Raspberry Pi: computing under the bonnet

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It is an irony of technology that the deeper it sinks into everyday life, the more remote it can come to seem. When motor cars were a rarity, early drivers had to crank up their engines, but today we can cruise without the faintest concern about what's happening under the bonnet – until something goes wrong. A generation ago computer users had to type commands in technical syntax to achieve the simplest things; nowadays a finger can press on a screen and open an app to do just about anything.

Easier computing makes for an easier life, but it could leave the next generation both more dependent on and more clueless about the microchip. The Raspberry Pi – the low-cost computer that went on sale yesterday, and could soon break into schools – responds to this prospect. It is sold as a few uncased components bolted on to a credit-card-sized board, so we really are talking back to basics, though not quite back to Basic: the clock speed would put any 1980s machine to shame. But the cohort who learned the programming craft back then are the project's greatest enthusiasts. They're only human, and so it is partly nostalgia – having copied out code from magazines and wired technical Lego engines up to their Spectrums, they go gooey at the thought of their children getting similar hands-on experience. But there are also two really serious objectives.

The first and more obvious point is – to go back to the car analogy – that the next generation of mechanics will have to come from somewhere, and they will require a degree of exposure to the nuts and bolts of computing. The difficulty of manufacturing hardware is already such that, despite hopes of keeping it at home, the Pi is stamped "made in China". As for software, no one, no matter how bright, can flower into a boffin without the chance to tinker around with code. Proprietary platforms like Windows make that difficult – the bonnet is welded shut – so the Pi will run on open-source Linux.

While those few who will go on to devise meta-languages and wizardly games may dive into the bowels of operating systems, it must be admitted that this will remain a minority sport. But the second advantage of hands-on computing applies more widely. Where new engine components embody new principles in sealed units, every computable language must – as Turing proved – embody the same essential logic. With a little sense of how to manipulate it, perfectly ordinary brains could dispatch everyday tasks better, by for example aligning diaries, reordering information, or recrunching bank statements from a format that makes sense for banks to serve up, into a format that is easy to read. In sum, as the sponsoring charity puts it, the aim must be for the next generation to learn to control computers, rather than be controlled by them.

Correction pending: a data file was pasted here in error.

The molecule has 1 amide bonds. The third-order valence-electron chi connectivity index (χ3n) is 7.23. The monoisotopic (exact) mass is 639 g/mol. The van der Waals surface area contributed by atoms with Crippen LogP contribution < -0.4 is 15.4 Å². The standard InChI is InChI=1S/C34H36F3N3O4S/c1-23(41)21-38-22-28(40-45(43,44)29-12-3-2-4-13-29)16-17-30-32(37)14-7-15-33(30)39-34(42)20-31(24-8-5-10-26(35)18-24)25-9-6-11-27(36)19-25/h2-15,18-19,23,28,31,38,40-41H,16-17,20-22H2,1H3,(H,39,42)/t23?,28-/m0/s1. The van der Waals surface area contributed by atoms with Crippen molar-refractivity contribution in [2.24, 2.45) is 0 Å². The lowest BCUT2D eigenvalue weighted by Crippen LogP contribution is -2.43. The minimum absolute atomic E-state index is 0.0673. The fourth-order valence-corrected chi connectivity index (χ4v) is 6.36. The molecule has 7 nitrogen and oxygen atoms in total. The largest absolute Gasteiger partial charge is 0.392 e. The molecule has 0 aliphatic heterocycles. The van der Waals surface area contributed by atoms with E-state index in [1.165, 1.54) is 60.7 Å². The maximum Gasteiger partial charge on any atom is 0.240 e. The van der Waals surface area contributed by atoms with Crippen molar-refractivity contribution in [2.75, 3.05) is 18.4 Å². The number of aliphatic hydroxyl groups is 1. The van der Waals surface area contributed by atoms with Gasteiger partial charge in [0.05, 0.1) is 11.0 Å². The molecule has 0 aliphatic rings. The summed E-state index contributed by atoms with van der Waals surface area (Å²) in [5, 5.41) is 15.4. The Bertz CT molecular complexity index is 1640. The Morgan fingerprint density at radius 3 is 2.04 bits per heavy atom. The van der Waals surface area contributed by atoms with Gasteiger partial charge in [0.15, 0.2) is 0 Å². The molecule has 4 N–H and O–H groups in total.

Article , Guardian.co.uk

Hi Simon

Yes it does fill a gap, but having seen one the power it offers is a bit lame - meaning if a youngster was going to write code for it the results would be as good as a 1980s TV game consul. Not exactly interesting to someone trying/wanting to write an Android App.
It's a good idea, but I'm not convinced the end result will be that positive.

Regards
Eric



It is an irony of technology that the deeper it sinks into everyday
life, the more remote it can come to seem. When motor cars were a
rarity, early drivers had to crank up their engines, but today we
can cruise without the faintest concern about what's happening
under the bonnet _ until something goes wrong. A generation ago
computer users had to type commands in technical syntax to achieve
the simplest things; nowadays a finger can press on a screen and
open an app to do just about anything.

Easier computing makes for an easier life, but it could leave the
next generation both more dependent on and more clueless about the
microchip. The Raspberry Pi _ the low-cost computer that went on
sale yesterday, and could soon break into schools _ responds to
this prospect. It is sold as a few uncased components bolted on to
a credit-card-sized board, so we really are talking back to basics,
though not quite back to Basic: the clock speed would put any 1980s
machine to shame. But the cohort who learned the programming craft
back then are the project's greatest enthusiasts. They're only
human, and so it is partly nostalgia _ having copied out code from
magazines and wired technical Lego engines up to their Spectrums,
they go gooey at the thought of their children getting similar
hands-on experience. But there are also two really serious
objectives.

The first and more obvious point is _ to go back to the car analogy